My review of Laura Vanderkam's 168 Hours sounds a little grumpy, but it was very much worth the read. Although I walked through her core competencies exercise skeptically, I still remember the frisson of understanding that hit me when I thought, "Folding laundry is not one of my core competencies." I have been working ever since on teaching the boys to share the load(s).
Some aspects of this plan work better than others. To tell the truth, I often wind up re-folding pieces of my clothing so they will fit more neatly in my drawers. Perhaps a sterner mother would crack the whip and make them keep doing it until it was done properly, but I am not that mother. I can live with that.
The thing that's more exasperating is the mis-sorted laundry. I often hear someone asking, "Why is this in my pile?" The more pressing question for me has become: "Why was this not in my pile?" I don't usually find kids' clothing in my own stack of laundry, but over recent months I have noticed a worrisome exodus from my bottom drawer. My khakis? Vanished. My nice black pants, the one with a size clearly printed in the waistband that makes no sense for any child in this house? Disappeared. My comfortable jeans? Ether-ified.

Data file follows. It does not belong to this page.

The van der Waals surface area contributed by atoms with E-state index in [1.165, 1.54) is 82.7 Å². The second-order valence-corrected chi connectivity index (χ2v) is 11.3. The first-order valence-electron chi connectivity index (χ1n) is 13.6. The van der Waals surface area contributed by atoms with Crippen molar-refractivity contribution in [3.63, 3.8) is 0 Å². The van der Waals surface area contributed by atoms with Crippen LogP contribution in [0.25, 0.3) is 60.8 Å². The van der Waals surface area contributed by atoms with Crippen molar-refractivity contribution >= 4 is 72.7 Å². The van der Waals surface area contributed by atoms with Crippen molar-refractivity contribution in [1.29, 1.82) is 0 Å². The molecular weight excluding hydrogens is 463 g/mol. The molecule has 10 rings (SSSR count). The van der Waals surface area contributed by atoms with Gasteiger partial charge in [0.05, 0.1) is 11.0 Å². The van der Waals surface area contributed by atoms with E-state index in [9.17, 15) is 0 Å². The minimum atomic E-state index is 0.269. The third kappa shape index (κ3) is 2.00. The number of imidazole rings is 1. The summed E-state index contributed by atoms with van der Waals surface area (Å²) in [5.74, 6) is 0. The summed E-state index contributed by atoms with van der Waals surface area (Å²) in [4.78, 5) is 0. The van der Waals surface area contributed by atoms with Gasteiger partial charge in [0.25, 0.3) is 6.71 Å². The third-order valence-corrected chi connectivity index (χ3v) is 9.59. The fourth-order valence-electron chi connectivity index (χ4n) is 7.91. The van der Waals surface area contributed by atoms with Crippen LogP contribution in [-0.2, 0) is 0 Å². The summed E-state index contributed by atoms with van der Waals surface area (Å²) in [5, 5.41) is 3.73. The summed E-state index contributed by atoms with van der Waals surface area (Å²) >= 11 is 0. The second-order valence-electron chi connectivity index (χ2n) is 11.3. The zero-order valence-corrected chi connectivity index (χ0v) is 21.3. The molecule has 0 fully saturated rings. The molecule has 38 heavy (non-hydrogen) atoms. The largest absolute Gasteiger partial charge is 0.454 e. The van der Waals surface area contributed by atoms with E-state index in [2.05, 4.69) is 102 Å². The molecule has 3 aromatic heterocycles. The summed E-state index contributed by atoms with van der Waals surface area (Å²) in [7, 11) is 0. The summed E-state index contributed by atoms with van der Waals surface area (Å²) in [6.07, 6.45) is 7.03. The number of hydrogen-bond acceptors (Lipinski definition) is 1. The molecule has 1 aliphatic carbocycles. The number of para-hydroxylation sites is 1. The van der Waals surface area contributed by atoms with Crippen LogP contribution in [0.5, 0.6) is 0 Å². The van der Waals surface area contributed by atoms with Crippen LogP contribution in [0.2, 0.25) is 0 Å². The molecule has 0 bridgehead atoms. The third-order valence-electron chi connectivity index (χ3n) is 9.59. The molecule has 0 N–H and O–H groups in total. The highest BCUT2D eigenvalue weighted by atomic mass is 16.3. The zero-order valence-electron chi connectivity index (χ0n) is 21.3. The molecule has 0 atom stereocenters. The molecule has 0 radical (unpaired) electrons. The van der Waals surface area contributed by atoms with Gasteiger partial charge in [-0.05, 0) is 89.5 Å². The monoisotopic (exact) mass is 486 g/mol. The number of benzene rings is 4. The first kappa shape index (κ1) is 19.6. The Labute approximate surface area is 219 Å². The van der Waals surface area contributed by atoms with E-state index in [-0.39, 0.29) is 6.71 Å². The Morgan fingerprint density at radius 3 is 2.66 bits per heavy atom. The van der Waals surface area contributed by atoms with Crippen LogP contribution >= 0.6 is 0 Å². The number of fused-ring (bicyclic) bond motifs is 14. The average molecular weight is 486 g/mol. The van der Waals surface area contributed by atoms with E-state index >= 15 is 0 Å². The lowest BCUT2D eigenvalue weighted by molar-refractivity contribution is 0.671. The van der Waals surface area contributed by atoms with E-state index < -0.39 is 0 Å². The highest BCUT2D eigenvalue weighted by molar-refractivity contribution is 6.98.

I wonder sometimes if it's a conspiracy. I picture the three oldest boys huddled together, whispering, "If we abscond with all of her pants, maybe we won't have to fold any more laundry!" I keep thinking that I should bite the bullet: march upstairs, pull out the dresser drawers, and sort masterfully into "keep," "hand down," "toss," and "MINE, DERNIT, AND DID YOU REALLY THINK THESE WOULD FIT A 12-YEAR-OLD BOY?" I bet that stern whip-cracking mother, the one who doesn't tolerate lumpy sleeves, would have tackled this problem already. Maybe she would have a better system to prevent mis-sorting, like color-coded laundry labels in the waistbands. Maybe she would have monthly dresser inspections in which holey shirts and too-short pants are confiscated and turned into rags, or perhaps memory quilts bound with her hand-sewn bias tape and excess industry.
Probably she would not be playing the clip from The Lego Movie for her easily amused children, while they insist that her missing pants must have been eaten by the dust bunnies.